Until very recently, university was becoming a staple part of a young person's career in education. University entry levels for the academic year of 2011-12 reached 49% across the UK - 60,000 more students than were entering uni in 2006. With figures this high, it's no surprise that the graduate job market is so highly competitive.
A lot has changed in higher education since 2011, most noticeably the cost. Prior to the uncapping of tuition fees, the average student debt was £26,100 - an amount already deemed to be a lot of money for a graduate yet to begin their career. Since the rise in tuition fees, that average debt has now climbed to nearly £45,000. It's no wonder that school leavers are more cautious in their decision making, being sure to research the benefits of a degree as well as exploring other potential routes into their desired career path.
While there will always be industries that require one or more degrees to break into, not every line of work is the same. The IT industry is a highly technical sector and needs smart and passionate people who have skills that are taught over a long period of time - but that doesn't mean that a degree is mandatory. In fact, in some areas of IT we're witnessing a complete levelling between graduates and non-graduates, meaning that a computing degree offers no direct benefit to many employers.
Web and Software Development
The world of IT development is experiencing a major skills shortage across the UK and EU, meaning that there are more jobs than there are trained developers to fill them. It would be a waste to screen people out for a role based on an exam result, especially in an area that's so dependent on creativity and individual talent. Employers want to see that someone can code or design well, so it's a lot more important for jobseekers to work on a personal portfolio and build up demonstrable experience.
Some people call into question the relevancy and benefits of a Computer Science degree for someone who wishes to enter the practical world of IT development. Due to the ever-evolving nature of the web and its technologies, university courses are often several years behind the best practices of the industry and are better suited to a more theoretical understanding of computing in general. Private coding courses and bootcamps have sprung up to fill the space that traditional education leaves and usually involve intense periods of practical learning with big payoffs in the form of immediate entry-level jobs.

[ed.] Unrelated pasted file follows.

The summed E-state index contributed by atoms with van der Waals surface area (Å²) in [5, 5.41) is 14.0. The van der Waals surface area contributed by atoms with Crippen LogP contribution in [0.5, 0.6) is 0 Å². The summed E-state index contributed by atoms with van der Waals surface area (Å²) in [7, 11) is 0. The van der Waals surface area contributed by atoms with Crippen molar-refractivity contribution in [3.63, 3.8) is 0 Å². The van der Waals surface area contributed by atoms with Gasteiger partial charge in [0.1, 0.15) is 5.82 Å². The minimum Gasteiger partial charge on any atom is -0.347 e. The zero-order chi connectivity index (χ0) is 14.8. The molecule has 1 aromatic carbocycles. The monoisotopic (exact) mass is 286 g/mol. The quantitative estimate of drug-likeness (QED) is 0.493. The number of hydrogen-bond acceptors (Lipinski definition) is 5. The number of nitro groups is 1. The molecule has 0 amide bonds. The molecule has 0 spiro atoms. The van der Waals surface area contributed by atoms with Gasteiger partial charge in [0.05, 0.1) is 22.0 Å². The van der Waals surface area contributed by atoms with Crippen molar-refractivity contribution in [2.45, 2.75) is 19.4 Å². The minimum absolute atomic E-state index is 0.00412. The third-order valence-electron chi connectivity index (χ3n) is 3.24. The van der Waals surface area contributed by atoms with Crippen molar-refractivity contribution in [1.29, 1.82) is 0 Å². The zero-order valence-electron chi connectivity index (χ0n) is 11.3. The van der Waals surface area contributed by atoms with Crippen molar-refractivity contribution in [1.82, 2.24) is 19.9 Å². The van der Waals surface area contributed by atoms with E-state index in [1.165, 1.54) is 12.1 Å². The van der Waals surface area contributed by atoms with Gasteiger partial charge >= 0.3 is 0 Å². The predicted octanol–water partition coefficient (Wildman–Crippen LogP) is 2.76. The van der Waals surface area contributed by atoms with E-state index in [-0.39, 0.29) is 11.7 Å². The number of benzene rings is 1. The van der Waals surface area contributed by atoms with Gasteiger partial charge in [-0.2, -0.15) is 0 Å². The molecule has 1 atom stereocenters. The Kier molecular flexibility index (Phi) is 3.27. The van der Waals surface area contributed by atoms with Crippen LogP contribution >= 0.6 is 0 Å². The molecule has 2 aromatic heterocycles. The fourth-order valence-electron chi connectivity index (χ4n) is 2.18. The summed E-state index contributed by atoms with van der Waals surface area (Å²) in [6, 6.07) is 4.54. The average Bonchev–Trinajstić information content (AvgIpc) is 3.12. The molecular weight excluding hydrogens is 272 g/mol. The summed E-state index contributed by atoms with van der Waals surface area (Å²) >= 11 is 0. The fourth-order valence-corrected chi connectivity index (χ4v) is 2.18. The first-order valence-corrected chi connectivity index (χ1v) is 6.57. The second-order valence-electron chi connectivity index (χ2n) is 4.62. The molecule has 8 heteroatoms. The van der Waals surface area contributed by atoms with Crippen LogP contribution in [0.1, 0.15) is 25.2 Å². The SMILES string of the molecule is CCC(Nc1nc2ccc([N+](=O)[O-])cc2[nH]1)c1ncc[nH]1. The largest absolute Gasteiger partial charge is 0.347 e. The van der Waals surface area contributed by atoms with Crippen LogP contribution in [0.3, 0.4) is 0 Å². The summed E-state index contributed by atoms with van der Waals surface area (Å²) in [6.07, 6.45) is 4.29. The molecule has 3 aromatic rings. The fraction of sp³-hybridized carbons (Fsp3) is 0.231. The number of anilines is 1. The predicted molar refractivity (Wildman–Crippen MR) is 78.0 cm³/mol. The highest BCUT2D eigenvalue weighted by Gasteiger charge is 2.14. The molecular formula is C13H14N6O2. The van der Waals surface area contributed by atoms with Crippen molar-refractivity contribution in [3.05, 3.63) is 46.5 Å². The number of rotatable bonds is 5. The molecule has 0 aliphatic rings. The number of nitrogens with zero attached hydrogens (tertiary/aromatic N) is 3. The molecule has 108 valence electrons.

IT Support and Networking
IT support is at another end of the spectrum to development in terms of the work it involves and the people it attracts, however they're similar in that they both offer quick and easy routes into a rewarding career (certainly faster than 3-4 years spent studying before even beginning work). Again, private courses are available that allow people of all ages to quickly gain a number of industry-standard certifications from companies like Microsoft and CompTIA before moving straight into an entry-level job and working their way up.
A popular route that I've yet to mention but is often described as a direct alternative to university, are government-funded apprenticeship programmes. They've fast become popular in almost all industries as a way to begin learning on the job rather than in the classroom, so for that reason they're perfect for a career path in IT infrastructure or development, where practice makes perfect.
With GCSE and A-Level results fresh in the hands of thousands of young people in the UK this week, it's important for students and their parents to be aware of the wide spectrum of available options. University will rightly continue to be a place for generations to continue their education, but it's naive to think of it as a 'one stop shop' for getting onto the career ladder. With varied and more readily accessible advice, we'll hopefully see more diversity in the young workforce leaving school and college.
As the founder and CEO of Just IT Training, Simon Perriton has over 13 years of experience helping young people to get their first IT jobs by providing expert training and advice. Follow Simon on twitter at @SPerriton or email him at firstname.lastname@example.org